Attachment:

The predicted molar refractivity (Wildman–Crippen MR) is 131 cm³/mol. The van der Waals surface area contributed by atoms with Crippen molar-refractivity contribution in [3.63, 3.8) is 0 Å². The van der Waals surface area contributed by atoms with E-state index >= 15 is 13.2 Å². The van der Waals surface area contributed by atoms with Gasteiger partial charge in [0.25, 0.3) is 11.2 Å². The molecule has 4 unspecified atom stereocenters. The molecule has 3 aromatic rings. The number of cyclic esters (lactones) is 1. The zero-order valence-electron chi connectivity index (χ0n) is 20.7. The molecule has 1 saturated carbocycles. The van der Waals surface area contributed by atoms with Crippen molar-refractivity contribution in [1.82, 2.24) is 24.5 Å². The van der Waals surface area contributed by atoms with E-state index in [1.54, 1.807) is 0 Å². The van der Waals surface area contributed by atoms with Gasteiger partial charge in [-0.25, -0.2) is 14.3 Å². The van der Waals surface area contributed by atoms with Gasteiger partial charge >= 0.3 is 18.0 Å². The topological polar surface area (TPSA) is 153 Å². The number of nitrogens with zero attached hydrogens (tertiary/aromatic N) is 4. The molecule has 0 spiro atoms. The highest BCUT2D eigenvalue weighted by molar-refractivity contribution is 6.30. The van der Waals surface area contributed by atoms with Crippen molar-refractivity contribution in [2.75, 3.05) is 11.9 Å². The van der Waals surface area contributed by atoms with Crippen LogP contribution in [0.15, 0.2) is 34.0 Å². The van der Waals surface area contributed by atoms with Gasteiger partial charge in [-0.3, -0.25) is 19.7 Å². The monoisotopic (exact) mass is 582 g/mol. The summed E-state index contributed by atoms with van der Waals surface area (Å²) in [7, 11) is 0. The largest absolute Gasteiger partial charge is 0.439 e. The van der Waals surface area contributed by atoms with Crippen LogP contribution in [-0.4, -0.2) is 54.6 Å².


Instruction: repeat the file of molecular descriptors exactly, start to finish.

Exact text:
The predicted molar refractivity (Wildman–Crippen MR) is 131 cm³/mol. The van der Waals surface area contributed by atoms with Crippen molar-refractivity contribution in [3.63, 3.8) is 0 Å². The van der Waals surface area contributed by atoms with E-state index >= 15 is 13.2 Å². The van der Waals surface area contributed by atoms with Gasteiger partial charge in [0.25, 0.3) is 11.2 Å². The molecule has 4 unspecified atom stereocenters. The molecule has 3 aromatic rings. The number of cyclic esters (lactones) is 1. The zero-order valence-electron chi connectivity index (χ0n) is 20.7. The molecule has 1 saturated carbocycles. The van der Waals surface area contributed by atoms with Crippen molar-refractivity contribution in [1.82, 2.24) is 24.5 Å². The van der Waals surface area contributed by atoms with E-state index in [1.54, 1.807) is 0 Å². The van der Waals surface area contributed by atoms with Gasteiger partial charge in [-0.25, -0.2) is 14.3 Å². The van der Waals surface area contributed by atoms with Gasteiger partial charge >= 0.3 is 18.0 Å². The topological polar surface area (TPSA) is 153 Å². The number of nitrogens with zero attached hydrogens (tertiary/aromatic N) is 4. The molecule has 0 spiro atoms. The highest BCUT2D eigenvalue weighted by molar-refractivity contribution is 6.30. The van der Waals surface area contributed by atoms with Crippen molar-refractivity contribution in [2.75, 3.05) is 11.9 Å². The van der Waals surface area contributed by atoms with Crippen LogP contribution in [0.15, 0.2) is 34.0 Å². The van der Waals surface area contributed by atoms with Gasteiger partial charge in [-0.3, -0.25) is 19.7 Å². The monoisotopic (exact) mass is 582 g/mol. The summed E-state index contributed by atoms with van der Waals surface area (Å²) in [7, 11) is 0. The largest absolute Gasteiger partial charge is 0.439 e. The van der Waals surface area contributed by atoms with Crippen LogP contribution in [-0.4, -0.2) is 54.6 Å².